[0131] It will be understood that when an element is referred to as being "coupled," "connected," or "responsive" to, or "on," another element, it can be directly coupled, connected, or responsive to, or on, the other element, or intervening elements may also be present. In contrast, when an element is referred to as being "directly coupled," "directly connected," or "directly responsive" to, or "directly on," another element, there are no intervening elements present. As used herein the term "and/or" includes any and all combinations of one or more of the associated listed items.

[0132] Spatially relative terms, such as "beneath," "below," "lower," "above," "upper," and the like, may be used herein for ease of description to describe one element or feature's relationship to another element(s) or feature(s) as illustrated in the figures. It will be understood that the spatially relative terms are intended to encompass different orientations of the device in use or operation in addition to the orientation depicted in the figures. For example, if the device in the figures is turned over, elements described as "below" or "beneath" other elements or features would then be oriented "above" the other elements or features. Thus, the term "below" can encompass both an orientation of above and below. The device may be otherwise oriented (rotated 90 degrees or at other orientations) and the spatially relative descriptors used herein may be interpreted accordingly.

[0133] Example embodiments of the present inventive concepts are described herein with reference to cross-sectional illustrations that are schematic illustrations of idealized embodiments (and intermediate structures) of example embodiments. As such, variations from the shapes of the illustrations as a result, for example, of manufacturing techniques and/or tolerances, are to be expected. Thus, example embodiments of the present inventive concepts should not be construed as limited to the particular shapes of regions illustrated herein but are to include deviations in shapes that result, for example, from manufacturing. Accordingly, the regions illustrated in the figures are schematic in nature and their shapes are not intended to illustrate the actual shape of a region of a device and are not intended to limit the scope of example embodiments.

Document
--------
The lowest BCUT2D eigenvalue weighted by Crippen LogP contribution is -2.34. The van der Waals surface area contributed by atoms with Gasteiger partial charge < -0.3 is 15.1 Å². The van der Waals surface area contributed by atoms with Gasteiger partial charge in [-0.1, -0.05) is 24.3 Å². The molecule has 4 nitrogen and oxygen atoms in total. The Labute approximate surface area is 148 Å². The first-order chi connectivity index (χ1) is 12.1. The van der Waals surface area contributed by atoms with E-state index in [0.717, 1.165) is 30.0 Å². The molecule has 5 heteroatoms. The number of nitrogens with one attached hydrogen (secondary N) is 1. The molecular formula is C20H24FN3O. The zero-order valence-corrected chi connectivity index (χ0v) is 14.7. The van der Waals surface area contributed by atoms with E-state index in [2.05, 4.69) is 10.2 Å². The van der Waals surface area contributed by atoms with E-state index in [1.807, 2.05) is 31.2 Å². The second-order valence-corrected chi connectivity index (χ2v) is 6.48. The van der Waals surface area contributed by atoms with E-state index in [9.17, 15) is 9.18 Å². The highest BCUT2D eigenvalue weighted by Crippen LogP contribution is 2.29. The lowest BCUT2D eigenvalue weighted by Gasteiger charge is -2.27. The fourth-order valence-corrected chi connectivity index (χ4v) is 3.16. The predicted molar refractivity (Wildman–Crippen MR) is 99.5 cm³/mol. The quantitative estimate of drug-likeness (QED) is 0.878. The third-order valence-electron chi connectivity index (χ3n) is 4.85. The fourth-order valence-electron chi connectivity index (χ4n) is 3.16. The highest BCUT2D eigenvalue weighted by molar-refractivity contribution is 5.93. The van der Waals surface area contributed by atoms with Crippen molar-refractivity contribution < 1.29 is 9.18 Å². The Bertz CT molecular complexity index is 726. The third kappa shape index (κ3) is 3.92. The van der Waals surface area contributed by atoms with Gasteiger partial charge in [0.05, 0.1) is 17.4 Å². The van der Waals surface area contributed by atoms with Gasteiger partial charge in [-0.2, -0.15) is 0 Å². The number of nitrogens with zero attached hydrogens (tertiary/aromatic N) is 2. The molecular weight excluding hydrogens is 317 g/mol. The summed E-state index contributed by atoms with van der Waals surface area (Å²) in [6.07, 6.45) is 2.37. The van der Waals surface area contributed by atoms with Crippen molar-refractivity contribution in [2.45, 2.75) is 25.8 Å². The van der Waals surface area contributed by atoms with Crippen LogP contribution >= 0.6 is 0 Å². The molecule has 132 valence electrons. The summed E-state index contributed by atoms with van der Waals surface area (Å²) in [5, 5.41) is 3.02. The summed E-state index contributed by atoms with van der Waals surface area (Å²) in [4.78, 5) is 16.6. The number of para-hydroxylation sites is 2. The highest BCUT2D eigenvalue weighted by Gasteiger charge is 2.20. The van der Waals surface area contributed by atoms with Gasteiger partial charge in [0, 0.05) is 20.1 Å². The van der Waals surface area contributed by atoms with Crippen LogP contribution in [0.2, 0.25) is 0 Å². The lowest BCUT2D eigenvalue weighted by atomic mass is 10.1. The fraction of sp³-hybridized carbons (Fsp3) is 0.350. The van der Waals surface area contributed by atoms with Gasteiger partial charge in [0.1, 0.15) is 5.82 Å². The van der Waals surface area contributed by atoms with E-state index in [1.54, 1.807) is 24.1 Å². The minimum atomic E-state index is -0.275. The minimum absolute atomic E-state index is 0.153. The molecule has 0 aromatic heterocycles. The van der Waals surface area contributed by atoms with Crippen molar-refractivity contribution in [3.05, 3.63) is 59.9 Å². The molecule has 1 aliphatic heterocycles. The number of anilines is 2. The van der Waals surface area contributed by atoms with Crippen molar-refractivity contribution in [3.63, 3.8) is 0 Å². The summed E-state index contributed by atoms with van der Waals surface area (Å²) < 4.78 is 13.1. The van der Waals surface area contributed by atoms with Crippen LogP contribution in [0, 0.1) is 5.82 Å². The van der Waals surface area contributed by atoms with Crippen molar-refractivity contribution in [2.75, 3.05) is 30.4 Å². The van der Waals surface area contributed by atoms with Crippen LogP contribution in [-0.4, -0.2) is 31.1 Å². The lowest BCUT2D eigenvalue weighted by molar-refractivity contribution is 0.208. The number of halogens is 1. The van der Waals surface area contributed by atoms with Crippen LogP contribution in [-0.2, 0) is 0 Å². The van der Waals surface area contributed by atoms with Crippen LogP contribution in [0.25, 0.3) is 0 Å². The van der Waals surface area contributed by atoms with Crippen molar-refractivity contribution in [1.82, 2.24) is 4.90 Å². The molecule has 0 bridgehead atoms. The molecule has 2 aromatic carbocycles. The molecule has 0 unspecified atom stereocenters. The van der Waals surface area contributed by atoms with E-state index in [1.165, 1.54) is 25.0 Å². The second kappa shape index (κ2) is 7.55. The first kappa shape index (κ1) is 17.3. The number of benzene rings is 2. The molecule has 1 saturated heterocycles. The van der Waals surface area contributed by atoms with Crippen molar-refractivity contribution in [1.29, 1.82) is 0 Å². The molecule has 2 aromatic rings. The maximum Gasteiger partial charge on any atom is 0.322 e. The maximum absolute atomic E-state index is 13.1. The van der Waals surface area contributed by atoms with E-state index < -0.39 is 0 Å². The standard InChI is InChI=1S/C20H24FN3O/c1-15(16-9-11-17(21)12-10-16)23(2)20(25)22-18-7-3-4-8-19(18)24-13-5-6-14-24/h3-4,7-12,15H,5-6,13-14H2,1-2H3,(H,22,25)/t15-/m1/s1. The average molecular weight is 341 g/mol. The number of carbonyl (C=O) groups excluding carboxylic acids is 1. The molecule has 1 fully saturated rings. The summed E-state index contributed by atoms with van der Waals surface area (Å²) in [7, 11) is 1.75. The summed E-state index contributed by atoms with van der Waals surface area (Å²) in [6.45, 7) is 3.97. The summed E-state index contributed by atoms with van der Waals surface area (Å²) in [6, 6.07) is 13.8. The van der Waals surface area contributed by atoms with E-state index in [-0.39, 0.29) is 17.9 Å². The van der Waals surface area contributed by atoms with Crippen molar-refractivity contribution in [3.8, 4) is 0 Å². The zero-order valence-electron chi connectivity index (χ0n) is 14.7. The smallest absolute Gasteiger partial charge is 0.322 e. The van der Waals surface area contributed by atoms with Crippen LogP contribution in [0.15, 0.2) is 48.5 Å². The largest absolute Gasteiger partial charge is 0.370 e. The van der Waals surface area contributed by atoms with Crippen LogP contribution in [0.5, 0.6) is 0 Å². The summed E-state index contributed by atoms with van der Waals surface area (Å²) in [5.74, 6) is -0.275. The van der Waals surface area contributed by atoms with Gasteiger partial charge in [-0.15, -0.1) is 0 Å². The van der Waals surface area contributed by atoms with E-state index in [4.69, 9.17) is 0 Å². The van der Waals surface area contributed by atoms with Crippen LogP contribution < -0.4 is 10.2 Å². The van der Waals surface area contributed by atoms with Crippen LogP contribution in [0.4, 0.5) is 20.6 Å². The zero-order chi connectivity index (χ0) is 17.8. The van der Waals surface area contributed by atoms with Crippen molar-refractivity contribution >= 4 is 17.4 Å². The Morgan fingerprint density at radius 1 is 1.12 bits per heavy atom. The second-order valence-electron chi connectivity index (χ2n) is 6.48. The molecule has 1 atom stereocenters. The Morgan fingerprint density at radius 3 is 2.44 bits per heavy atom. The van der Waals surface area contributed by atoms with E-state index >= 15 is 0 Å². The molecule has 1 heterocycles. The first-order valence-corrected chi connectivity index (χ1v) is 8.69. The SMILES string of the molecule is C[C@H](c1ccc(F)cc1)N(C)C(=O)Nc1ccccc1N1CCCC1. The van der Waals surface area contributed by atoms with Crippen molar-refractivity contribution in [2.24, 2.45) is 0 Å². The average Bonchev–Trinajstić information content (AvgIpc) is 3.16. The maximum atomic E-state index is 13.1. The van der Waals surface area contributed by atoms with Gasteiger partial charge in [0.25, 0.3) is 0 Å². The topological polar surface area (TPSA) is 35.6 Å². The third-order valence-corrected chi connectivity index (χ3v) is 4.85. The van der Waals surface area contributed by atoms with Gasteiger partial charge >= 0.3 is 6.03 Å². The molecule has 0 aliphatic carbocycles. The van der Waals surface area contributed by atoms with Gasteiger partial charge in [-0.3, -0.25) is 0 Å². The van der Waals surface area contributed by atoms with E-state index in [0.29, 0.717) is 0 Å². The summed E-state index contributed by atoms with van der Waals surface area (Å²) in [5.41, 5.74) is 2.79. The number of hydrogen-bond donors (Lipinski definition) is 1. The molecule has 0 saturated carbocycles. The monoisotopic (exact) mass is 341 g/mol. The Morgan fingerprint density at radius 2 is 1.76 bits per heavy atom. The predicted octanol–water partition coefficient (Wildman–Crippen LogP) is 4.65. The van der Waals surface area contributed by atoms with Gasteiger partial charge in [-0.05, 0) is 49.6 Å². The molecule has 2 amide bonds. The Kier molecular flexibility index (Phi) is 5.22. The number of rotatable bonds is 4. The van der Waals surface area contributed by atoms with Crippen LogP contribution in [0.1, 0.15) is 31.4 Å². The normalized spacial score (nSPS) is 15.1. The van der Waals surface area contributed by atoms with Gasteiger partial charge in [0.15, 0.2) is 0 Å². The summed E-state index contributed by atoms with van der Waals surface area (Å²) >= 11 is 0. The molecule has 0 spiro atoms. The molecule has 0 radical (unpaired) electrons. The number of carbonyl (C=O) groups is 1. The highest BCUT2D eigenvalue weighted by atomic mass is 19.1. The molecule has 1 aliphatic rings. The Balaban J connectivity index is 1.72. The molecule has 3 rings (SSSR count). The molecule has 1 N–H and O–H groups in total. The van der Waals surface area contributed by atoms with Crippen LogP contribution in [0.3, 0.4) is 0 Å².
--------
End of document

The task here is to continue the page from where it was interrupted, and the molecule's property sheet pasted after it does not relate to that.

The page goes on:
[0134] It will be understood that although the terms "first," "second," etc. may be used herein to describe various elements, these elements should not be limited by these terms. These terms are only used to distinguish one element from another. Thus, a "first" element could be termed a "second" element without departing from the teachings of the present embodiments.

[0135] Unless otherwise defined, all terms (including technical and scientific terms) used herein have the same meaning as commonly understood by one of ordinary skill in the art to which this present inventive concept belongs. It will be further understood that terms, such as those defined in commonly used dictionaries, should be interpreted as having a meaning that is consistent with their meaning in the context of the relevant art and/or the present specification and will not be interpreted in an idealized or overly formal sense unless expressly so defined herein.

[0136] While certain features of the described implementations have been illustrated as described herein, many modifications, substitutions, changes, and equivalents will now occur to those skilled in the art. It is, therefore, to be understood that the appended claims are intended to cover all such modifications and changes as fall within the scope of the implementations. It should be understood that they have been presented by way of example only, not limitation, and various changes in form and details may be made. Any portion of the apparatus and/or methods described herein may be combined in any combination, except mutually exclusive combinations. The implementations described herein can include various combinations and/or sub-combinations of the functions, components, and/or features of the different implementations described.